Access to high-speed internet and challenges from the COVID-19 pandemic top the list of hurdles IT leadership departments have tackled this year

11 facts about K-12 IT leadership

Access to high-speed internet and challenges from the COVID-19 pandemic top the list of hurdles IT leadership departments have tackled this year

Broadband access and the ever-growing equity gap are among K-12 IT leaders’ top concerns, according to CoSN’s annual IT Leadership Survey.

The survey, released in collaboration with the Ed-Fi Alliance and other partners, is based on a national survey of nearly 400 school systems and provides a nuanced look at the challenges K-12 IT leadership has faced during the COVID-19 pandemic.

“We were proud to once again work alongside the CoSN team in developing this report,” said Sean Casey, manager of strategic partnerships at the Ed-Fi Alliance, a nonprofit devoted to helping school districts and states achieve data interoperability. “At Ed-Fi, our goal is to define data standards to solve problems shared by all educators and to arm the learning community with useful information, as found in this report, for conscientious decision-making that leads to better outcomes for learners everywhere.”

1. Efforts to expand broadband access outside of school have increased dramatically. In 2020, 49 percent of respondents did not provide off-campus services, compared to just 5 percent in 2021, meaning 95 percent of respondents are providing off-campus services of some kind. The most popular strategy for increasing broadband access outside of school is deploying district-owned hotspots, with 70 percent of respondents taking this route–this compares to just 17 percent the prior year. Thirty percent work with their communities to provide Wi-Fi hotspots compared to 19 percent who did so in 2020, and 27 percent provide home access via free or subsidized programs to low-income families–more than double the prior year’s rate of 10 percent.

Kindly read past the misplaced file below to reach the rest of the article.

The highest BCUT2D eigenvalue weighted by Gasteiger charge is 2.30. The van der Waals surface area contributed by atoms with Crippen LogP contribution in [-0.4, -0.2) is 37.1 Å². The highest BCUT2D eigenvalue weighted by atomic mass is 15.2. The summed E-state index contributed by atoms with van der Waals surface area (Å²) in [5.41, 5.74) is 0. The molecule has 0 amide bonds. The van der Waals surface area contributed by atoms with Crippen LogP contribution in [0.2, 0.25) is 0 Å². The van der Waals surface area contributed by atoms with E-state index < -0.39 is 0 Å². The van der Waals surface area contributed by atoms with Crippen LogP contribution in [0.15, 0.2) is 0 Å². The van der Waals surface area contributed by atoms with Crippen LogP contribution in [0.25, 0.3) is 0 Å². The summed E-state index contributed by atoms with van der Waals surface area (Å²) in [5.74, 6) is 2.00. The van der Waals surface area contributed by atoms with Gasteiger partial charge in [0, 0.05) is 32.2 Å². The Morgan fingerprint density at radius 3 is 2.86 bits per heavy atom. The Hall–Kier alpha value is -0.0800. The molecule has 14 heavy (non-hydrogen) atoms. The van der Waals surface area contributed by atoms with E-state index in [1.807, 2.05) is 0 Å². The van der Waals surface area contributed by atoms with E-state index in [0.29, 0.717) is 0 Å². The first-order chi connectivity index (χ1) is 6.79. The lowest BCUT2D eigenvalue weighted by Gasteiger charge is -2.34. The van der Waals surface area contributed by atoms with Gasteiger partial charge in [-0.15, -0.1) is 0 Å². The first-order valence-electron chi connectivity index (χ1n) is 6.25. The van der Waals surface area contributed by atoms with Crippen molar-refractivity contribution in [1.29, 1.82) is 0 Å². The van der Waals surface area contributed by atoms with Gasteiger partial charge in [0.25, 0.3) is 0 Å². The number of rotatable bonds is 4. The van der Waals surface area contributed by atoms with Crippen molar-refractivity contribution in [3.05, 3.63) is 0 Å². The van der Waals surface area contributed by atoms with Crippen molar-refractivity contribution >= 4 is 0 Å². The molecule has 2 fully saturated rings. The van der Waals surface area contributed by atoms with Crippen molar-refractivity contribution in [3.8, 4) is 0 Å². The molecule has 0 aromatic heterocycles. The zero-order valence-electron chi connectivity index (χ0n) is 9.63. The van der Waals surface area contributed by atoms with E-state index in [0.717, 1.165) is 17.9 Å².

2. Concerns about digital equity have increased. Ninety-seven percent of respondents said their concerns about students’ home access to devices and the internet for remote learning purposes have increased since the pandemic. And for the first time since CoSN began this survey, respondents said digital equity is among their top concerns, ranking it as their third most pressing issue. The homework gap evolved into an “everything gap” for disadvantaged students.

3. Specific cybersecurity risks are generally underestimated even though cybersecurity and the privacy/security of student data are the top two technology priorities. For the second straight year, cybersecurity has ranked as the top priority for school district IT Leaders, with privacy and security of student data as number two. Yet when asked about perceived risks, the vast majority (84 percent) don’t rate any threats as high risk.

4. Districts are providing many new services. The overwhelming majority (97 percent) of districts provided new services specifically designed to address pandemic issues. Almost three-quarters (74 percent) conducted contact tracing, 67 percent provided cleaning services for devices, and 51 percent tested temperatures of students and faculty. While a majority (53 percent) provided remote counseling to address students’ SEL needs, less than a quarter (23 percent) provided counseling for teachers. About a third (34 percent) provided telehealth options and 29 percent offered COVID testing.